The scientific mission of the Division is to understand the mechanisms of drug action in humans in order to improve therapeutics. The research of the Division members bridges the basic and clinical sciences.
One of the oldest and largest of its kind in the world, the Division of Clinical Pharmacology at Vanderbilt was founded in 1963 by Allen Bass, M.D., Chair of Pharmacology in the 1960s, and John A. Oates, M.D., the first director of the Division. The Division continues to experience robust growth. In the last year we have added 3 new faculty members in the areas of pharmacogenomics, autonomic function in obesity, and cancer biology. We currently have 35 faculty and 150+ support staff. At present, direct NIH dollars awarded to the Division exceed $30 million.
Faculty in the Division publish extensively, with over 100 peer-reviewed articles published last year in such prestigious journals as Nature, New England Journal of Medicine, Proceedings of the National Academy of Sciences U.S.A., and the Journal of Clinical Investigation, among others. Six members of the Division are members of the Association of American Physicians. In addition to conducting state-of-the-art research, members of the Division also lead many institutional and national efforts to train clinical and translational investigators and to support infrastructure for translational research.
Dr. David G. Harrison receives American Heart Association award
The Vanderbilt Division of Clinical Pharmacology has traditionally pursued translational research, attempting to understand how basic molecular, biochemical and cellular processes are altered in various pathological conditions and seeking to identify novel therapeutic interventions for human diseases. The recent development of the National Institutes of Health National Center for the Advancement of Translational Sciences (NCATS) reflects a new and evolving national emphasis on translational research. Clinical Pharmacology at Vanderbilt is poised to train translational scientists and to lead this evolving research direction.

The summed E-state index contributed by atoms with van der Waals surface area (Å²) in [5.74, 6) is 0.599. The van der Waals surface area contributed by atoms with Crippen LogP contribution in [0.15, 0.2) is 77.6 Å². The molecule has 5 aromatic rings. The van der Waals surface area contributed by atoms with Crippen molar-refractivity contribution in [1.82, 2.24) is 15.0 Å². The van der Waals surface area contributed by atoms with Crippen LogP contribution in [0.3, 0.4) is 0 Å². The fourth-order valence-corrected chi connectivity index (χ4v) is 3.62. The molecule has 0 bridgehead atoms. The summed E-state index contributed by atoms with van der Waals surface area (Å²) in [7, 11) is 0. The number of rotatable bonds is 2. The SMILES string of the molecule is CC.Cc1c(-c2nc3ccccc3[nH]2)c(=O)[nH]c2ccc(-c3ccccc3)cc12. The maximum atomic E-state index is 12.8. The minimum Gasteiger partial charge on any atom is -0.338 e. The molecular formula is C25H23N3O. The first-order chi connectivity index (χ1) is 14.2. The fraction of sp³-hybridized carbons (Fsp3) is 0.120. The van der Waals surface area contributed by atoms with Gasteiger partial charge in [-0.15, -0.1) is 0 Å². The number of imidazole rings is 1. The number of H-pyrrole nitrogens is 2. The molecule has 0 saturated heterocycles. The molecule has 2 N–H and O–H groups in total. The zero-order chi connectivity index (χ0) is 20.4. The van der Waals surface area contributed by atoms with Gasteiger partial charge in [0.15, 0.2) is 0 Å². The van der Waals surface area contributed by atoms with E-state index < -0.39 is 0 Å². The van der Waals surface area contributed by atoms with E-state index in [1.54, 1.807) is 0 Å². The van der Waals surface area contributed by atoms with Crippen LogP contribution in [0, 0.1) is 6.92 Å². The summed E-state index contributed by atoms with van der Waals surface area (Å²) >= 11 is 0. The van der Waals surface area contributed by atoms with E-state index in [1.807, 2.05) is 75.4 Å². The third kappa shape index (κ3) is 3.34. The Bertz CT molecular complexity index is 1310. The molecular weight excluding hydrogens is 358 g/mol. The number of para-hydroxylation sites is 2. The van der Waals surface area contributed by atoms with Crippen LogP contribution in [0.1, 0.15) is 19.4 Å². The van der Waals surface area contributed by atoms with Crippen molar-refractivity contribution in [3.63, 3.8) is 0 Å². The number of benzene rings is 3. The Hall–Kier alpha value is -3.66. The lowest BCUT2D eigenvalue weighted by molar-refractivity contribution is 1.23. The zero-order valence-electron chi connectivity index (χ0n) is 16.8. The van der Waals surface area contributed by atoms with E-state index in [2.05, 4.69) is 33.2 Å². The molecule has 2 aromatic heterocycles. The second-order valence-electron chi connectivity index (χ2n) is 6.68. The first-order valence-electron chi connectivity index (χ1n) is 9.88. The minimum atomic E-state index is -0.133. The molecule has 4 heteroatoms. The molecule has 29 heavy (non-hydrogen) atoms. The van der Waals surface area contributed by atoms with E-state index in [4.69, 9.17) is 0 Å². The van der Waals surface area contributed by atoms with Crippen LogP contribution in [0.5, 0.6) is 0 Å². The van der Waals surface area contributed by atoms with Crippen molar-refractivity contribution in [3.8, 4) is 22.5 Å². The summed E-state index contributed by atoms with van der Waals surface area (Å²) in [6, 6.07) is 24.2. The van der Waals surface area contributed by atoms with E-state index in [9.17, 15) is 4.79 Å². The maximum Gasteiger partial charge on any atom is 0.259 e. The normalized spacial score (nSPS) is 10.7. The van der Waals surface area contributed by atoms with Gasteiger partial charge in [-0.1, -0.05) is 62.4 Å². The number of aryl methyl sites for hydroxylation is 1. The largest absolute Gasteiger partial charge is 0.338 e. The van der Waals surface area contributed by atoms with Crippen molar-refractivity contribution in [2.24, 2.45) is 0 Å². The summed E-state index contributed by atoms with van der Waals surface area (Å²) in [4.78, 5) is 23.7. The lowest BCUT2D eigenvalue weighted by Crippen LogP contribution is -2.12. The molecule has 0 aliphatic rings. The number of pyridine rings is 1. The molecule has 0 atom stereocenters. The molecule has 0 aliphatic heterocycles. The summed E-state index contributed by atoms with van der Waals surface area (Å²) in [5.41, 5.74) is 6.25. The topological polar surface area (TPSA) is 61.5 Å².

We have the opportunity to add faculty in the areas of drug metabolism, lipid mediators, vascular biology, and pharmacogenetics to build on existing strengths in these areas. The Division is poised to contribute to achieving several of the goals of the Vanderbilt Research Enterprise Strategic Plan, including those of Personalized Health as well as Healthcare and Therapeutic Discovery and Translation. In this mission, Clinical Pharmacology collaborates with the Oates Institute, the Bone Center, the Toxicology Center, and the Vanderbilt Institute of Chemical Biology as well as with many individual investigators throughout Vanderbilt.
The Division of Clinical Pharmacology has a dynamic fellowship program designed to train rigorously individuals interested in a career in clinical pharmacology and translational research. With more than 27 fellows currently in the program, Vanderbilt ranks as a leader in the training of clinical pharmacologists for academia, industry, and government. Since our founding in 1963, we have trained more fellows (>350) than any other division of its kind in the world. Dr. Mike Stein, Dan May Professor of Medicine and Pharmacology and Associate Division Chief, serves as Director of our Fellowship Training Program and has developed significant resources for the training of our fellows. Prospective applicants interested in the fellowship program should visit the fellowship training page on this website.
Should you have further questions about the Division, please contact Dr. Harrison's office at (615) 875-3049 or email him at firstname.lastname@example.org.
Dr. David Harrison
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